In Praise of Mystery: A Poem for Europa
by Ada Limon

Arching under the night sky inky
with black expansiveness, we point
to the planets we know, we

pin quick wishes on stars. From earth,
we read the sky as if it is an unerring book
of the universe, expert and evident.

Still, there are mysteries below our sky:
the whale song, the songbird singing
its call in the bough of a wind-shaken tree.

We are creatures of constant awe,
curious at beauty, at leaf and blossom,
at grief and pleasure, sun and shadow.

And it is not darkness that unites us,
not the cold distance of space, but
the offering of water, each drop of rain,

each rivulet, each pulse, each vein.
O second moon, we, too, are made
of water, of vast and beckoning seas.

We, too, are made of wonders, of great
and ordinary loves, of small invisible worlds,
of a need to call out through the dark

Ophelia brought back to life

25th July was Elizabeth Siddal’s birthday. If you don’t recognise her name, you’ll almost certainly recognise her face. Lizzie Siddal was Dante Rossetti’s flame-haired wife and muse, and an icon of the Pre-Raphaelite movement.

One of her most famous appearances is in John Everett Millais’ Ophelia, but it’s less widely known that Siddal was an artist and poet in her own right. In her career spanning just nine years, she produced over 100 works. The critic William Gaunt wrote: “her verses were as simple and moving as ancient ballads; her drawings were as genuine in their medieval spirit as much more highly finished and competent works of Pre-Raphaelite art.”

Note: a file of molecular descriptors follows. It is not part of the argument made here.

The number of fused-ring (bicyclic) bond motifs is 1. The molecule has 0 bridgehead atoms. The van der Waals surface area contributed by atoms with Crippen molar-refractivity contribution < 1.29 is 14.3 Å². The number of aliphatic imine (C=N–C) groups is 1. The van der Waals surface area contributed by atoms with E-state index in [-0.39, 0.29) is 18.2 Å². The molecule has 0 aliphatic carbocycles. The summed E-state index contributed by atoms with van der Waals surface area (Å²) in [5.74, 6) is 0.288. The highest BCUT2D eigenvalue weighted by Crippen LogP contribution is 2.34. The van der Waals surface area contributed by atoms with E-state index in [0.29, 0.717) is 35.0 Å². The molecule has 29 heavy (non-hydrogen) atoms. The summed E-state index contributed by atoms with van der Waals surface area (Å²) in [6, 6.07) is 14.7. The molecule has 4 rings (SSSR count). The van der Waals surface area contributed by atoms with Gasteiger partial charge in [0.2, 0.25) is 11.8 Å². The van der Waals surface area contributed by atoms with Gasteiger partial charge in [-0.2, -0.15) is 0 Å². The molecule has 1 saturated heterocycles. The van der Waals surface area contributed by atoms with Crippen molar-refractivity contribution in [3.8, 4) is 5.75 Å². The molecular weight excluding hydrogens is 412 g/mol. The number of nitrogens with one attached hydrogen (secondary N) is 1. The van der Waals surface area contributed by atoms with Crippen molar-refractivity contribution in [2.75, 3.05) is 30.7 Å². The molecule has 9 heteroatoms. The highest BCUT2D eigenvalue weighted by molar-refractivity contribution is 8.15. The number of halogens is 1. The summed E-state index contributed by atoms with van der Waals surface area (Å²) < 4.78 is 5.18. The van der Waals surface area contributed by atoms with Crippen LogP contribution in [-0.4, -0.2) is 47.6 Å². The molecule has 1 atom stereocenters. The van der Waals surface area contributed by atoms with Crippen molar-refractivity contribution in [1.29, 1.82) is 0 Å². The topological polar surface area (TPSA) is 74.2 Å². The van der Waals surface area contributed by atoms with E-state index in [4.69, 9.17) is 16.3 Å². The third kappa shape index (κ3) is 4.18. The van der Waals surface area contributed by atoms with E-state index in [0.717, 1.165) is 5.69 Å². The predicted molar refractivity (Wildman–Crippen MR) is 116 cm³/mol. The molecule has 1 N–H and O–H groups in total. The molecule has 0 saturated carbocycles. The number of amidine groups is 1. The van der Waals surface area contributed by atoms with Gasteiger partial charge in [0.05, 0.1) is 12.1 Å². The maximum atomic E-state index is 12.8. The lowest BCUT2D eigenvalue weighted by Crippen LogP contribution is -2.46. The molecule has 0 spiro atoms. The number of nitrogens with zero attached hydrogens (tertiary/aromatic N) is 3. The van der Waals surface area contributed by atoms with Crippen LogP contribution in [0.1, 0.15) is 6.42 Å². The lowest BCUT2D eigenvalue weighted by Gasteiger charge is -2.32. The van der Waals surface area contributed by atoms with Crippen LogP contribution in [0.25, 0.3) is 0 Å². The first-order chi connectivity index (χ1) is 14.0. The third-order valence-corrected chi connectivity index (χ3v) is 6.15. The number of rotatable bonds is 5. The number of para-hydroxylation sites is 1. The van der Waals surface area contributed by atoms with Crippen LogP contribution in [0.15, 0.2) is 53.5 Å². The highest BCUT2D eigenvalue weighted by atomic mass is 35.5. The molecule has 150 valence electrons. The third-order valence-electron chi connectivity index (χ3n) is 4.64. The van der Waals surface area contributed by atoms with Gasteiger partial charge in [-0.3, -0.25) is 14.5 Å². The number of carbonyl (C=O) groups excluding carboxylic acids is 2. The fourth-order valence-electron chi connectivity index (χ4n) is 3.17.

In a sad parallel to Ophelia, Siddal too was troubled with ill-health and depression in her adult life, and became addicted to laudanum. Eventually, she overdosed and died aged 32.

In a narrative that has long made Siddal the mute object of Pre-Raphaelite art, historians and curators are beginning to course-correct and include her name as not “just” a model, but an artist in her own right.

“A lot of the stories that are told about Elizabeth are not really stories about Elizabeth — they are stories about Dante Gabriel: his love affair and the inspiration of his art, and the Elizabeth that he creates in his poems and his pictures. And so she gets eclipsed in lots of different ways,” Tate curator Carol Jacobi says. “I think it’s still really hard to get at that real person.”

Siddal’s work is finally championed alongside the largest exhibition of Dante Rossetti’s work – currently on show as part of a show focused on the Rossetti family at Tate Britain until the end of September, and then moving on to the Delaware Art Museum.

Excerpt from A Year and a Day
Elizabeth Siddal

Slow days have passed that make a year,
Slow hours that make a day,
Since I could take my first dear love
And kiss him the old way;
Yet the green leaves touch me on the cheek,
Dear Christ, this month of May.

Elizabeth Siddal in ‘Ophelia’ by John Everett Millais (1852)

Until next month…

May you be well, happy, whole, and free.

T & B